The Quartet in F major, Opus 59, No. 1, starts with a cello melody that is to have the greatest importance in much of what follows. The movement is in broadly classical form, with exposition, development and recapitulation, and in the first section there is, once the opening subject and the material connected with it have been dealt with, a second theme, in C major, and a closing passage that makes further use of the principal theme. This last continues to hold importance in the complex development, which itself includes a fugal exposition, a passage in which, starting with the second violin, instrument after instrument enters in imitation Fragments of the first subject have long suggested its return and it does finally appear in full recapitulation, again introduced by the cello. The second subject is now entrusted to the viola, while it is again the opening figure of the principal theme that forms the substance of the coda. The second movement, a very individual scherzo, tested the credulity of its first audience with what seemed to be a first theme, played by the cello, all on one note. The key is now B flat and the second violin answers the cello, the first violin the viola, in music that continues with sudden shifts of key and interruptions, all in an innovative tripartite form, like the first movement. There is an extended first subject group, followed at length by an F minor second subject. The effect of the movement depends on the strange juxtapositions of remoter harmonies, something that even finds a place in the harmonic contradictions of the closing bars. The F minor slow movement starts with the first violin's theme of tender introspection, echoed by the cello. Again in the three sections of sonata form, the second theme is in C minor, so that the whole movement continues largely in a mood of meditative melancholy, occasionally lightened by a brief shaft of sunlight, before the first violin leads the way to a concluding trill that serves to introduce the finale. A place is at last found for a Russian theme in the last movement. This is entrusted to the cello and in its initial suggestion of a modal D minor contradicts the F major key of the quartet. Here again two subjects are introduced in an exposition, the second of some harmonic ambiguity. The exposition is repeated, as it had not been in the first movement, and the development follows, with its harmonic changes, over an opening first violin trill. The material of the exposition returns, now with a fugal section to introduce the final section, which leads the way to the Russian theme, now played perhaps slower than it would ever have been sung, much as earlier it been heard at a much faster speed. This brief Adagio ma non troppo is capped by a short final Presto for the nine bars that provide a clear F major ending to the work.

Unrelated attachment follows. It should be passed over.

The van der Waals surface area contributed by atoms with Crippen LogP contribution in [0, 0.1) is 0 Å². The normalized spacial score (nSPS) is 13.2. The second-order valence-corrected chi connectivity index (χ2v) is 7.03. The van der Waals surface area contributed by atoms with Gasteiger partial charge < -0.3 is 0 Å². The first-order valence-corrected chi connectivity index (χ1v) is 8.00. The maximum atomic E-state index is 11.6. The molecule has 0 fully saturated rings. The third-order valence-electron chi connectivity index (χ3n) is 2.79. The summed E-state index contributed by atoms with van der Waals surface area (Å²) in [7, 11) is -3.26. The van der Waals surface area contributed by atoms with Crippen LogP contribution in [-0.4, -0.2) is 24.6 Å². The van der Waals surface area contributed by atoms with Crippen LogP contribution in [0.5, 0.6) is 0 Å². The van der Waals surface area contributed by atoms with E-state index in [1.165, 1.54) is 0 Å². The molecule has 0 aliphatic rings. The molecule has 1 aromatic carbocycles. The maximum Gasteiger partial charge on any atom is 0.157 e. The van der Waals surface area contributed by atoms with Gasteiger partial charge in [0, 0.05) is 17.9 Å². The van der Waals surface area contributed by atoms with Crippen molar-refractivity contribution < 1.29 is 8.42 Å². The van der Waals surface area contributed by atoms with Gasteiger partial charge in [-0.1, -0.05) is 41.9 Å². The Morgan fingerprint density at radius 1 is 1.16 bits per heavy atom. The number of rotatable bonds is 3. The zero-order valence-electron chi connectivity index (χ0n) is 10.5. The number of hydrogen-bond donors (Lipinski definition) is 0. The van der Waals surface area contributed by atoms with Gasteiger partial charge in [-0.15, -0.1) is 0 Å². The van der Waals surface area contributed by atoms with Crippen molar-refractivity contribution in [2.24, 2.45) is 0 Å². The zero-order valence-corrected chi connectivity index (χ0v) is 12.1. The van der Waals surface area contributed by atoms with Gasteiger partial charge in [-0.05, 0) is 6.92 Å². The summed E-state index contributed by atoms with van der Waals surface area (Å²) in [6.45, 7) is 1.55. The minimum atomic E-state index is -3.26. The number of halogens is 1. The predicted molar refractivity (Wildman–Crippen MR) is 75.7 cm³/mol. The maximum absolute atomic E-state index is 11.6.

Since his arrival in Vienna in 1792 Beethoven had enjoyed a warm friendship with Nikolaus Zmeskall von Domanovecz, an official in the Royal Hungarian Court Chancellery on whose advice in practical matters he often had to rely, whether for the provision of properly prepared quill pens, a recipe for boot polish or advice on how to dismiss an unsatisfactory manservant. In October 1810 he wrote down his Quartet in F minor, Opus 95, a so-called Quartet to serioso, first performed by Schuppanzigh and his quartet in May 1814 and published in 1816. Zmeskall himself was a competent amateur cellist and had a keen interest in music. It was later in his apartments that some of Beethoven's new compositions were given their first informal hearing. The first movement opens with a brusque figure, melting into a more lyrical element. These form the first subject group, followed by a D flat major second subject, leading to a highly concentrated development and a return to the final part of the first subject group, the second, in the tonic major key, and a strongly marked coda that fades away to a final pianissimo. The key of D major has already been suggested in what has passed, notably in dramatic ascending scales. There now follows an Allegretto in that key, the first theme following the slow descending scale of the cello. This leads in turn to a fugal section, with a subject announced by the viola, followed by second violin, cello and first violin in that order. There is an interruption, based on the opening cello figure, before the counterpoint resumes, now with a quicker accompanying countersubject. The singing first theme returns as the movement draws to a close, much as it began, now preparing the necessary shift of key to F minor for the scherzo. The first thematic material is based on the notes of the descending scale, the opening section repeated and leading to the first of two trio sections that modulate to D major, while the second makes its way back through C minor to the original key, with the return of the abrupt and strongly accented scherzo material. There is a slow, melancholy introduction to the last movement, followed by an Allegretto agitato and the principal theme. There is a secondary theme, introduced by the second violin and these are treated in an abridged sonata form, before the sudden surprise of a rapid F major conclusion that takes the listener into a very different world.